Thanks to @DanaPerino (Fox News) and the NYT, America received yet another warning regarding the decline of reading scores in half the states. Ms. Perino continued to share her emotional upset: America is failing her students. I agree. But let’s stop wringing our hands and throwing more money at the problem. Over the past weeks, I addressed issues where America fell short in preparing her young people for the real world. My previous blogs handed America’s universities (teacher education), chronically complaining parents and inept administrators a failing grade. Here is another reason our educational system is not able to keep up with other global systems:


I witnessed it with my own child 30 years ago and with my grandchildren present day: what happens in the transition from the love of school expressed by elementary children and the sometimes complete disconnect with high school students?

As harsh as it sounds: teachers. There are three kinds of teachers standing in front our children today:

1.Those who couldn’t figure out what to do with their lives so teaching appeared to be the easiest track.
2.Those who chose teaching as a stepping stone to “something better.” Mr. Holland’s Opus, a great movie in 1995, depicted such a journey.
3.Those who are impassioned and dedicated with the love of learning in their students.

Before you cast the stones of contempt in my direction, I was all three of those! In college, I wore out my welcome in the music department. With threats of expulsion since I chose not to show up to my classes, I barely graduated. It was the ’70’s, Viet Nam war was the daily news and I, like so many, didn’t want to commit to anything. There was a bright light: my cooperating elementary school teacher saw something in me and fostered that spark to teach.

However when I started out teaching, I yearned for the stage. Teaching was my stepping stone to put food on the table until I could support myself with a singing career. It never transpired, much to my chagrin. I was a good teacher in the beginning but certainly not impassioned or dedicated.

It took time, mentoring and a Mr. Holland’s Opus moment to finally see myself as a teacher journeying through a lifetime pursuit of educating children and adults with passion and fervor.


1.If teaching was the easy track and you are just going through the motions, please change your vocation for the sake of our children. You can make more money and avoid the sometimes vicious classroom environment by doing so.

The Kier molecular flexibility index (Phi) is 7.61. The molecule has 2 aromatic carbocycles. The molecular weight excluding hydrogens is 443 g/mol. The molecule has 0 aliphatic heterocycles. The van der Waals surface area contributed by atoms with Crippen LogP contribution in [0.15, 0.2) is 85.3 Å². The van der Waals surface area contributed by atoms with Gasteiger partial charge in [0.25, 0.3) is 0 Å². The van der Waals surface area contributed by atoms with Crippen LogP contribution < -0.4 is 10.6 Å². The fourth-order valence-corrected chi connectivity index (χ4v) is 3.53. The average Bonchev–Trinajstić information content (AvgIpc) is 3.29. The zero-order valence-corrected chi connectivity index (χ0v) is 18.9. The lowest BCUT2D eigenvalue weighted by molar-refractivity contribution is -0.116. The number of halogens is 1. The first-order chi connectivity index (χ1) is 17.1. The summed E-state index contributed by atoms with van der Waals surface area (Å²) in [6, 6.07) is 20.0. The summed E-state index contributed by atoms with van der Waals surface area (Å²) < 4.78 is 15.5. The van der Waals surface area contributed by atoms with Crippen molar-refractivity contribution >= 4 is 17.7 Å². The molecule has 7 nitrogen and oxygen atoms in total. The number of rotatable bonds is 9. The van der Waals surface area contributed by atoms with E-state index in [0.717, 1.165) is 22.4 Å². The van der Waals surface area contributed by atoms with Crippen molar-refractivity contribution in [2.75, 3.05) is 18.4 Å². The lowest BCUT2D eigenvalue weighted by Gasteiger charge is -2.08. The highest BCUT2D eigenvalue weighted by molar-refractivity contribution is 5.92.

2.If teaching is your stepping stone to something better, again, please vacate your position. Kids, as young as kindergarten, can spot a teacher who is not committed to teaching. It’s reflected in your lack of energy, creativity and overall relationship with your students.

3. If you are or always was a dedicated teacher with a genuine love for every one of your students, pace yourself. America needs you to stay the course. You cannot continue to operate on overload with the day to day rigors teaching demands. My mantra: work hard and play even harder. To use the phrase bestowed on our men and women in uniform: THANK YOU FOR YOUR SERVICE!

“RESCUE THE TEACHER, SAVE THE CHILD!” raises issues and identifies solutions for students, parents, teachers and administrators. Available at Barnes & Noble/Amazon.

Happy New Year or Is it?

When I am not advocating better pay and treatment for teachers, I coach singing. This week began my second term where these conversations ensued:

Are you ready to return to school? No, I really don’t like it. Did you have a great break from school? No, it wasn’t long enough. Do you love returning to school? Not really. It’s just boring and not much fun. From a six year old: the only part of school which is fun is recess.

Yet every January the public schools begin the new calendar year with the same ol’, same ol’. Each year the expectations kids will become engaged in January are the same as the ones in August. And yet, the majority of our school-aged children dread the classroom. Why?

It’s really quite simple: testing, testing, testing. Add to that the lack of creativity in bringing the F word back into the classroom. Yes, FUN. How do you avoid this conundrum?

Walk in the shoes of your students. Do you want to sit in a row or a circle for weeks at a time? How would you like a test every day? Change it up! Sit on the floor, bring bean bags, wear pajamas or at least on one day per week, let the students guide the learning. You may be amazed in the outcome. Gather up your student leadership and colleagues to design units of study which reside outside the usual vanilla envelope. Don’t be afraid to rock that crazy, at times unstable educational boat. You will enjoy your job more and perhaps when kids come to my voice studio, they will be clamoring to return to the classroom.

“RESCUE THE TEACHER, SAVE THE CHILD!” raises issues and identifies solutions for students, parents, teachers and administrators. Available at Barnes & Noble/Amazon.